Making hearts and smiley faces out of numbers
Having a limited high school experience, Monica had to take remedial courses in college. Struggling with these courses, she sought tutoring outside of classes. She remembers a particular grad school student who helped her with math assignments.
The tutor employed every trick and mnemonic device in the book to help Monica understand the numbers. Some of these unconventional teaching cues included dancing around the room, drawing smiley faces and hearts and making puppets out of everything.
“It got me motivated, like, ‘OK, I’m not dumb. I’m not illiterate. I can do this.’ She made we want to be a better version of myself.”
As zany as the tutoring was, math began to actually click. Monica went from struggling with remedial coursework to taking math all the way to Calculus 2—well beyond her math requirements of Algebra 1.
Looking back, Monica recognizes this quirky math tutor as an inspiration to teaching. She wishes she could go back and find this tutor to thank her.
“It got me thinking back to what I had, and what I didn’t have in school. I didn’t have someone pushing me or motivating me, or even cared if I was there or not.”
When Monica decided to become a teacher after graduation, she set out on a mission of giving back to students what she didn’t have growing up.
Her classroom remains an open door for many former students. Kids who have already graduated from her class will come to her during lunchtime and ask for help with another class. She recalls one student in particular, who comes to her class every day to charge his phone and work on assignments for his next class.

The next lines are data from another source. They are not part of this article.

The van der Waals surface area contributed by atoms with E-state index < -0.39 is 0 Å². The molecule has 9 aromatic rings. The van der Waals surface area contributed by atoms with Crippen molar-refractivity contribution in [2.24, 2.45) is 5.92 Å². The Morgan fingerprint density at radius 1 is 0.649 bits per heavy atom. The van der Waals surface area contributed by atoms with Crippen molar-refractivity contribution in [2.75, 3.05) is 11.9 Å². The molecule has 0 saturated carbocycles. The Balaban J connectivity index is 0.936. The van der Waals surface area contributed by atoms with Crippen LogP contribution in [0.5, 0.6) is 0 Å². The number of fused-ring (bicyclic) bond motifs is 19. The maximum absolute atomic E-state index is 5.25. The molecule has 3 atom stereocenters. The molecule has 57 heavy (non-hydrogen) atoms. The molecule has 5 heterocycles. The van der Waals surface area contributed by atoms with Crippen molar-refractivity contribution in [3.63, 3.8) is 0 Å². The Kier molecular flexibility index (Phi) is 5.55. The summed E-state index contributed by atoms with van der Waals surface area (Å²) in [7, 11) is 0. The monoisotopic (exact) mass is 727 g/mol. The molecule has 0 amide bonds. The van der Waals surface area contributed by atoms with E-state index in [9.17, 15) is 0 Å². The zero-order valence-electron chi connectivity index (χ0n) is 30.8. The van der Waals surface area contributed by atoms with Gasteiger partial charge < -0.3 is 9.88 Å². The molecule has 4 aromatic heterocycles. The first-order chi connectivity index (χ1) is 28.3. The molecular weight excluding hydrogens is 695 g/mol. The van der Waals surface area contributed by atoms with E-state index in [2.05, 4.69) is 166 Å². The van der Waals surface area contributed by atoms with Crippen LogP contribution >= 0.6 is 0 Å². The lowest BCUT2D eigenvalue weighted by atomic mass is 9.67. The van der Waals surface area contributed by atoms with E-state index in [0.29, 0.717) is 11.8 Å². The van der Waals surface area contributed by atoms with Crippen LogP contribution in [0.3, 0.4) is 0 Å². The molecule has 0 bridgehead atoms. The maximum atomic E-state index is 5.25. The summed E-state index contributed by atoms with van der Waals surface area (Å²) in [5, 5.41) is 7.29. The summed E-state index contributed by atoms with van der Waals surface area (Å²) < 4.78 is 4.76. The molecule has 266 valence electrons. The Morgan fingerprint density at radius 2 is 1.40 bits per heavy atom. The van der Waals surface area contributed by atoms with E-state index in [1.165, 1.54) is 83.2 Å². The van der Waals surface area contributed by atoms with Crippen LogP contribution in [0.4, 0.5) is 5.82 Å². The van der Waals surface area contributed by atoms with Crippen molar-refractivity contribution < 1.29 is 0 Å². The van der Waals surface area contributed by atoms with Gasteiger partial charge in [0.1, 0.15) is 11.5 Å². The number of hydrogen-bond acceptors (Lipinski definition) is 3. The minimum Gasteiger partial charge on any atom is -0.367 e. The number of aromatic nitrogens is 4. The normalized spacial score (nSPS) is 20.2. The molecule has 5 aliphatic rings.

Her connections with her students extends also outside the classroom. You can find her at one of her student athletes’ games (she also coaches track and volleyball at another school). Many parents will recognize her as their son or daughter’s teacher at an event. It’s an ongoing relationship with the community that helps the classroom lessons.
As a science teacher, Monica is constantly refining her process, either through tapping into educational resources or trading notes with her peers. She regularly does a self-assessment where she goes back to think about what she did, why she did it and how she can improve.
“I look forward to going to work every day. Not everyone can say that. I receive much more rewards in a totally different way.”
As serious as she is about teaching, Monica keeps her lessons lighthearted and engaging—perhaps a nod to a former tutor.
“If you’re having fun, you’re learning,” she said.